Acute Pain Crisis Definition: Episodes of acute pain either new or flare of underlying chronic pain. Recognition: Pain not controlled; patient’s vocalization, vital signs (VS), grimacing, body posturing, pain scales Prevention: Educating caregivers, nursing, and staff to recognize pain. Treat sooner than later. Anticipate pain and types of pain as disease progresses and patient nears end-of-life (EOL).
Acute Pain Crisis Approach First and Foremost: rapidly titrate opioids to effect; increase dose by % Q2H, best achieved by short acting IV such as morphine, PCA if possible Consider: Corticosteroids (i.e. Dexamethasone) Other: NSAIDs or acetaminophen, Severe Neuropathic Pain: IV lidocaine 0.5mg/kg over 30 min, dose can be doubled every few hours. Interventional Pain: intrathecal or epidural catheters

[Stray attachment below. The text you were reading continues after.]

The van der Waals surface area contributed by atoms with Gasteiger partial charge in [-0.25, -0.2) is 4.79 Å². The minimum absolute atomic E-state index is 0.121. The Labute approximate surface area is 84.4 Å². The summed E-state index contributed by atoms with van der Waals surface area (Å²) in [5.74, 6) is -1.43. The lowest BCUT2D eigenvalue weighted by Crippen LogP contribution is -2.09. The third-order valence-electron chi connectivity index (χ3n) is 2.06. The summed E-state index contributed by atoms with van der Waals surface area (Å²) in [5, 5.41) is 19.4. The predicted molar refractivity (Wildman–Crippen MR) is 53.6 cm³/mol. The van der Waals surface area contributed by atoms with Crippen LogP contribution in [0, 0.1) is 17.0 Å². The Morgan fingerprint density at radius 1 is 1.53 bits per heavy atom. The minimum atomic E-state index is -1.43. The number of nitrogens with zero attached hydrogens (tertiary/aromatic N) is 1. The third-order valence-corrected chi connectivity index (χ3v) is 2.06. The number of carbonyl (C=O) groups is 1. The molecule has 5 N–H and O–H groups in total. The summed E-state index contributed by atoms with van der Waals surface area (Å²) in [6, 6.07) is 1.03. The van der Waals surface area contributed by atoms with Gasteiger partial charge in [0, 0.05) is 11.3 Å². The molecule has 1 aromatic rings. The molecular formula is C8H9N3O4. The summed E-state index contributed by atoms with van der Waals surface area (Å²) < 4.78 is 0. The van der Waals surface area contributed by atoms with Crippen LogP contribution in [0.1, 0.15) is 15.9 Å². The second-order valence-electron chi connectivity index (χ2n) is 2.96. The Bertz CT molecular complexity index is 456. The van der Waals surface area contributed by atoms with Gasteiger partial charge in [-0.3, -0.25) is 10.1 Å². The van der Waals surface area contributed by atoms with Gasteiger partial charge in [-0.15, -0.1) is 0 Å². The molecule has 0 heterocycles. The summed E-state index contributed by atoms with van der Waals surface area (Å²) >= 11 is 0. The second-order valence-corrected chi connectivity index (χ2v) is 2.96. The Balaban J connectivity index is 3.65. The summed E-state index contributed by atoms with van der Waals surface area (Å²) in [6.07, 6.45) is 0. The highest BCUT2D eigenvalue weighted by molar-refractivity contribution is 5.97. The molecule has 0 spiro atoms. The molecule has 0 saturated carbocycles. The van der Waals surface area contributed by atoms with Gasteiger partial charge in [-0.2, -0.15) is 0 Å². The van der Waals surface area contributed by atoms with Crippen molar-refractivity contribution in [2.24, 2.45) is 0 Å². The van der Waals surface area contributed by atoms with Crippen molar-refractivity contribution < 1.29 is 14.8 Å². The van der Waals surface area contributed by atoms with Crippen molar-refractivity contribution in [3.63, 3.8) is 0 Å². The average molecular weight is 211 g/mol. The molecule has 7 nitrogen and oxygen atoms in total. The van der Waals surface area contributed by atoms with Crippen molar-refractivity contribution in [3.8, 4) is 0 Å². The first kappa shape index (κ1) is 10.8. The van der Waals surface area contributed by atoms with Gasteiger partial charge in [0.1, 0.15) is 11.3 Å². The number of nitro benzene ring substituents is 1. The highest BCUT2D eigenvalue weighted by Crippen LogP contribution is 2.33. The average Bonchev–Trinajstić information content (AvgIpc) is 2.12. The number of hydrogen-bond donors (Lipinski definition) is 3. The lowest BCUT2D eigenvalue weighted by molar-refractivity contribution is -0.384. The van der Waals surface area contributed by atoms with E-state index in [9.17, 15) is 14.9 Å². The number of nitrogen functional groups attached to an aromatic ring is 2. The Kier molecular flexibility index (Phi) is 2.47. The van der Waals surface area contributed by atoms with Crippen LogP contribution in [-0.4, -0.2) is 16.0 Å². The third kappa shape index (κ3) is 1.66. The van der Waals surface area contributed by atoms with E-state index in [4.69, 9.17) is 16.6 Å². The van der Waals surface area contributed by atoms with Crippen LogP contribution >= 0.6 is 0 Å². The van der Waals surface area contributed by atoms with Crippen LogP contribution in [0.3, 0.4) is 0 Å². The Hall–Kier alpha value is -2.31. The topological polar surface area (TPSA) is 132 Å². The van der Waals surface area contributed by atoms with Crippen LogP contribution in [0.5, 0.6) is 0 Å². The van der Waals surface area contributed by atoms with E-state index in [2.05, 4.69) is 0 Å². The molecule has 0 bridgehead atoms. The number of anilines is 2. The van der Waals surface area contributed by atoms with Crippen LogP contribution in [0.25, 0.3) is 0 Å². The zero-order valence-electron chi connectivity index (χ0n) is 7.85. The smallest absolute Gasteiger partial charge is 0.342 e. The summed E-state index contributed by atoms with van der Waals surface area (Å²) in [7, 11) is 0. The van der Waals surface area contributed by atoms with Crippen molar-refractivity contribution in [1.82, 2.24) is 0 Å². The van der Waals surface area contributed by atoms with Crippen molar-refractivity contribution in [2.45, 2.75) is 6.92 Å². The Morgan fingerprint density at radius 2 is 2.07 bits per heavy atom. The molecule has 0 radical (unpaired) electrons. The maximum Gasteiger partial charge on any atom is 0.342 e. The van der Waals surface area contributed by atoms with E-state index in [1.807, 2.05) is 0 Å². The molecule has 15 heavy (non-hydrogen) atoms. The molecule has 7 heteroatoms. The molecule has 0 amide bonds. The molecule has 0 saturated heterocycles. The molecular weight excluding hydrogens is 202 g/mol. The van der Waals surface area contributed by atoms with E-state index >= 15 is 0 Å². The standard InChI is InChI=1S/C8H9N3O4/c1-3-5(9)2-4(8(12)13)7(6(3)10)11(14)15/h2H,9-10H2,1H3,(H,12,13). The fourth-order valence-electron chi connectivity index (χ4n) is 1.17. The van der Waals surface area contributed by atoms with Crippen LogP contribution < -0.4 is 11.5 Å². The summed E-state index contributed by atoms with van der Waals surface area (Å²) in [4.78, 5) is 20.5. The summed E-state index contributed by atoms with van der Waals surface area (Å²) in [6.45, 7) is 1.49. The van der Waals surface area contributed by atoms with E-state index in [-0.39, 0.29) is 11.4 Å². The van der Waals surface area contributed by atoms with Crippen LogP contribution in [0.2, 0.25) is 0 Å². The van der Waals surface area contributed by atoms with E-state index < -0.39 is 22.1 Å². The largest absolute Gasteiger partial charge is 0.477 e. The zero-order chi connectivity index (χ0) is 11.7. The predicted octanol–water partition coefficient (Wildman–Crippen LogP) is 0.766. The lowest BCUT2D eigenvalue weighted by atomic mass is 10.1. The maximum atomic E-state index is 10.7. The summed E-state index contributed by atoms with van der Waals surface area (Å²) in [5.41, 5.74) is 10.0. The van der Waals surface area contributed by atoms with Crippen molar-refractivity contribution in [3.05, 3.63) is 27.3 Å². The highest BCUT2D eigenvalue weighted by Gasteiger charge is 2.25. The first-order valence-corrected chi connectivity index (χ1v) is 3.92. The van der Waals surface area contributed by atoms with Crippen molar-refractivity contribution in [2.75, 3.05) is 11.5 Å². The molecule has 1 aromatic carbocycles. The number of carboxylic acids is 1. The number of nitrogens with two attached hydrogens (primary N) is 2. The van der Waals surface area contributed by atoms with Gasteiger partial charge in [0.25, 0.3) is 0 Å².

Respiratory Crisis Definition: Dyspnea: A complex, uncomfortable sensation that includes air hunger, increased work/effort of breathing, and chest tightness Like pain; a subjective sensation, can be very disturbing for patient and caregivers Prevention Recognizing underlying co-morbidities, and anticipating potential outcomes
Respiratory Crisis Approach Non-Pharm Tx: Oxygen (especially if hypoxic), Fan Pharm Tx: Opioids, opioids, opioids Anxiolytics PPS
Massive Hemorrhage Definition: Catastrophic exsanguination. Can occurs when tumors erode into adjacent vessels. Underlying medical conditions or medications thrombocytopenia, coagulopathy, ASA or warfarin tx. Recognition: Gross Bleeding, acute changes in VS ie.) tachycardia, tachypnea Prevention: reversal of underlying condition or stopping potential medications that can cause bleeding. Educate family and caregivers.